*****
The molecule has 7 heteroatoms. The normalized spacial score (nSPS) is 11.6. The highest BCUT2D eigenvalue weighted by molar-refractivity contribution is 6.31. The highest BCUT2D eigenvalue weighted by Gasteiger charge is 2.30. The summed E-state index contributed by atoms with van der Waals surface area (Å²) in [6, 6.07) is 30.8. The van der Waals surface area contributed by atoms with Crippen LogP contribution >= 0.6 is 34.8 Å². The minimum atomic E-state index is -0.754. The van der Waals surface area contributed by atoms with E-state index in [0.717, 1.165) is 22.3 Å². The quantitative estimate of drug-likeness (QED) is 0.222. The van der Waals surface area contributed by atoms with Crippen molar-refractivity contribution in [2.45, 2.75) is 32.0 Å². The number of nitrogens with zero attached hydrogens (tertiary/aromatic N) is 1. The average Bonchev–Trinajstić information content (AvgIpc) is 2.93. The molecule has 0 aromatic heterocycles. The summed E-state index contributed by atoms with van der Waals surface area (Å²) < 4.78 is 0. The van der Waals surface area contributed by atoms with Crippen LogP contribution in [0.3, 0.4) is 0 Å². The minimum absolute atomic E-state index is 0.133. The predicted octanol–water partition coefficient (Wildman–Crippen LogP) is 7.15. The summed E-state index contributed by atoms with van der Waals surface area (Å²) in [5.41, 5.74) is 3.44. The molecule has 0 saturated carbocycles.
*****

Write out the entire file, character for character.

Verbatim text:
The molecule has 7 heteroatoms. The normalized spacial score (nSPS) is 11.6. The highest BCUT2D eigenvalue weighted by molar-refractivity contribution is 6.31. The highest BCUT2D eigenvalue weighted by Gasteiger charge is 2.30. The summed E-state index contributed by atoms with van der Waals surface area (Å²) in [6, 6.07) is 30.8. The van der Waals surface area contributed by atoms with Crippen LogP contribution >= 0.6 is 34.8 Å². The minimum atomic E-state index is -0.754. The van der Waals surface area contributed by atoms with E-state index in [0.717, 1.165) is 22.3 Å². The quantitative estimate of drug-likeness (QED) is 0.222. The van der Waals surface area contributed by atoms with Crippen molar-refractivity contribution in [2.45, 2.75) is 32.0 Å². The number of nitrogens with zero attached hydrogens (tertiary/aromatic N) is 1. The average Bonchev–Trinajstić information content (AvgIpc) is 2.93. The molecule has 0 aromatic heterocycles. The summed E-state index contributed by atoms with van der Waals surface area (Å²) < 4.78 is 0. The van der Waals surface area contributed by atoms with Crippen LogP contribution in [0.3, 0.4) is 0 Å². The minimum absolute atomic E-state index is 0.133. The predicted octanol–water partition coefficient (Wildman–Crippen LogP) is 7.15. The summed E-state index contributed by atoms with van der Waals surface area (Å²) in [5.41, 5.74) is 3.44. The molecule has 0 saturated carbocycles.